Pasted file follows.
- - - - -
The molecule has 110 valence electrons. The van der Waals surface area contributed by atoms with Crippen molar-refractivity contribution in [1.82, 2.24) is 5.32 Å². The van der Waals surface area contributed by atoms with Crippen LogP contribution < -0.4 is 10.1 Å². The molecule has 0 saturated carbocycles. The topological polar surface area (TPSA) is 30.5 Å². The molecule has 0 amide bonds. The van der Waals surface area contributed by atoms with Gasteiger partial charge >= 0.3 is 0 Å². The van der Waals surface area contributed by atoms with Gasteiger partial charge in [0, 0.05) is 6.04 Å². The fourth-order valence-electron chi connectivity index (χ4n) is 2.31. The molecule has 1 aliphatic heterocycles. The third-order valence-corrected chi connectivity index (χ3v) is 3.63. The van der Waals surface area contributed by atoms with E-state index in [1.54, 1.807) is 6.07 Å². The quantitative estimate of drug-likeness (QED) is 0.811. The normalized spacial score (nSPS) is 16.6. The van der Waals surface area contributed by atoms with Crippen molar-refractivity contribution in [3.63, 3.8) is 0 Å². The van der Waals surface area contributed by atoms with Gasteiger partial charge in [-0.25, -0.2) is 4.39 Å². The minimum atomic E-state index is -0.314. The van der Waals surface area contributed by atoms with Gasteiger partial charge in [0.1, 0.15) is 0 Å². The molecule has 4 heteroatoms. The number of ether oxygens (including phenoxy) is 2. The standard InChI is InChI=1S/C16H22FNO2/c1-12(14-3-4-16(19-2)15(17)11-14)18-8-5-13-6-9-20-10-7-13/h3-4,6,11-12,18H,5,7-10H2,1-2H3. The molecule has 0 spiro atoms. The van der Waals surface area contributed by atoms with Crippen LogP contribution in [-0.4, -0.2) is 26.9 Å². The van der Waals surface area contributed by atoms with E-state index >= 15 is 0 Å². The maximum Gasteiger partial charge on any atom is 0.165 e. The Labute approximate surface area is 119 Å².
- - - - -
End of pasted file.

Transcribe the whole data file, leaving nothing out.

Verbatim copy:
The molecule has 110 valence electrons. The van der Waals surface area contributed by atoms with Crippen molar-refractivity contribution in [1.82, 2.24) is 5.32 Å². The van der Waals surface area contributed by atoms with Crippen LogP contribution < -0.4 is 10.1 Å². The molecule has 0 saturated carbocycles. The topological polar surface area (TPSA) is 30.5 Å². The molecule has 0 amide bonds. The van der Waals surface area contributed by atoms with Gasteiger partial charge >= 0.3 is 0 Å². The van der Waals surface area contributed by atoms with Gasteiger partial charge in [0, 0.05) is 6.04 Å². The fourth-order valence-electron chi connectivity index (χ4n) is 2.31. The molecule has 1 aliphatic heterocycles. The third-order valence-corrected chi connectivity index (χ3v) is 3.63. The van der Waals surface area contributed by atoms with E-state index in [1.54, 1.807) is 6.07 Å². The quantitative estimate of drug-likeness (QED) is 0.811. The normalized spacial score (nSPS) is 16.6. The van der Waals surface area contributed by atoms with Crippen molar-refractivity contribution in [3.63, 3.8) is 0 Å². The van der Waals surface area contributed by atoms with Gasteiger partial charge in [-0.25, -0.2) is 4.39 Å². The minimum atomic E-state index is -0.314. The van der Waals surface area contributed by atoms with Gasteiger partial charge in [0.1, 0.15) is 0 Å². The molecule has 4 heteroatoms. The number of ether oxygens (including phenoxy) is 2. The standard InChI is InChI=1S/C16H22FNO2/c1-12(14-3-4-16(19-2)15(17)11-14)18-8-5-13-6-9-20-10-7-13/h3-4,6,11-12,18H,5,7-10H2,1-2H3. The molecule has 0 spiro atoms. The van der Waals surface area contributed by atoms with Crippen LogP contribution in [-0.4, -0.2) is 26.9 Å². The van der Waals surface area contributed by atoms with E-state index >= 15 is 0 Å². The maximum Gasteiger partial charge on any atom is 0.165 e. The Labute approximate surface area is 119 Å².